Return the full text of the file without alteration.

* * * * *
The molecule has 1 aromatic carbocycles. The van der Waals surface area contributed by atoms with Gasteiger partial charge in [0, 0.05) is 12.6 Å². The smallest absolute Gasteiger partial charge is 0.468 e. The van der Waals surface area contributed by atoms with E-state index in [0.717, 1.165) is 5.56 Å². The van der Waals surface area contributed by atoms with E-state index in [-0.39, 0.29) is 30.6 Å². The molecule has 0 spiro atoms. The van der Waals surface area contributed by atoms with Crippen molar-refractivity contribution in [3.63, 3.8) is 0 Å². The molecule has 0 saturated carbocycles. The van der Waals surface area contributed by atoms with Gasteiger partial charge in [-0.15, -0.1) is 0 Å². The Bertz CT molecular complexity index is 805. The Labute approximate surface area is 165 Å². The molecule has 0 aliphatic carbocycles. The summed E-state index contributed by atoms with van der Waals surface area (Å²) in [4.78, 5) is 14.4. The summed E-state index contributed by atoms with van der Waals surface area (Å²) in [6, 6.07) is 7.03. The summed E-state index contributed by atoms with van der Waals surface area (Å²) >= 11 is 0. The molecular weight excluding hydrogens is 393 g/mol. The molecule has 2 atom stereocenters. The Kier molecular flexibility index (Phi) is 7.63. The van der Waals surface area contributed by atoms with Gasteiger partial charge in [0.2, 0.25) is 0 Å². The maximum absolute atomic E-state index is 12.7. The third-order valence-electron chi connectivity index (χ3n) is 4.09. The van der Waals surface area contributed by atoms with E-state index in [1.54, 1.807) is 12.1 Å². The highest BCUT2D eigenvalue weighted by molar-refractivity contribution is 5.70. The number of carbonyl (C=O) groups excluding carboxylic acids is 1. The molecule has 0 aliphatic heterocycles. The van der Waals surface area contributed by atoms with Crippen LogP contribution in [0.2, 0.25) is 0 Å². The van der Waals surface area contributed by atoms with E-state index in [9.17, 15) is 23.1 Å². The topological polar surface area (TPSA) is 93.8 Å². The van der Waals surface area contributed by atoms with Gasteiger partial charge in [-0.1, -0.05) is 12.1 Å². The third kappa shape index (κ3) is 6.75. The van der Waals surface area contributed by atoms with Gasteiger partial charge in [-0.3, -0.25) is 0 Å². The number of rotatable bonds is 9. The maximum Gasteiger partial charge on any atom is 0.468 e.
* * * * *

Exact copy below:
The molecule has 1 aromatic carbocycles. The van der Waals surface area contributed by atoms with Gasteiger partial charge in [0, 0.05) is 12.6 Å². The smallest absolute Gasteiger partial charge is 0.468 e. The van der Waals surface area contributed by atoms with E-state index in [0.717, 1.165) is 5.56 Å². The van der Waals surface area contributed by atoms with E-state index in [-0.39, 0.29) is 30.6 Å². The molecule has 0 spiro atoms. The van der Waals surface area contributed by atoms with Crippen molar-refractivity contribution in [3.63, 3.8) is 0 Å². The molecule has 0 saturated carbocycles. The van der Waals surface area contributed by atoms with Gasteiger partial charge in [-0.15, -0.1) is 0 Å². The Bertz CT molecular complexity index is 805. The Labute approximate surface area is 165 Å². The molecule has 0 aliphatic carbocycles. The summed E-state index contributed by atoms with van der Waals surface area (Å²) in [4.78, 5) is 14.4. The summed E-state index contributed by atoms with van der Waals surface area (Å²) in [6, 6.07) is 7.03. The summed E-state index contributed by atoms with van der Waals surface area (Å²) >= 11 is 0. The molecular weight excluding hydrogens is 393 g/mol. The molecule has 2 atom stereocenters. The Kier molecular flexibility index (Phi) is 7.63. The van der Waals surface area contributed by atoms with Gasteiger partial charge in [0.2, 0.25) is 0 Å². The maximum absolute atomic E-state index is 12.7. The third-order valence-electron chi connectivity index (χ3n) is 4.09. The van der Waals surface area contributed by atoms with E-state index in [1.54, 1.807) is 12.1 Å². The highest BCUT2D eigenvalue weighted by molar-refractivity contribution is 5.70. The number of carbonyl (C=O) groups excluding carboxylic acids is 1. The molecule has 0 aliphatic heterocycles. The van der Waals surface area contributed by atoms with Crippen LogP contribution in [0.2, 0.25) is 0 Å². The van der Waals surface area contributed by atoms with E-state index in [9.17, 15) is 23.1 Å². The topological polar surface area (TPSA) is 93.8 Å². The van der Waals surface area contributed by atoms with Gasteiger partial charge in [-0.1, -0.05) is 12.1 Å². The third kappa shape index (κ3) is 6.75. The van der Waals surface area contributed by atoms with Gasteiger partial charge in [-0.3, -0.25) is 0 Å². The number of rotatable bonds is 9. The maximum Gasteiger partial charge on any atom is 0.468 e.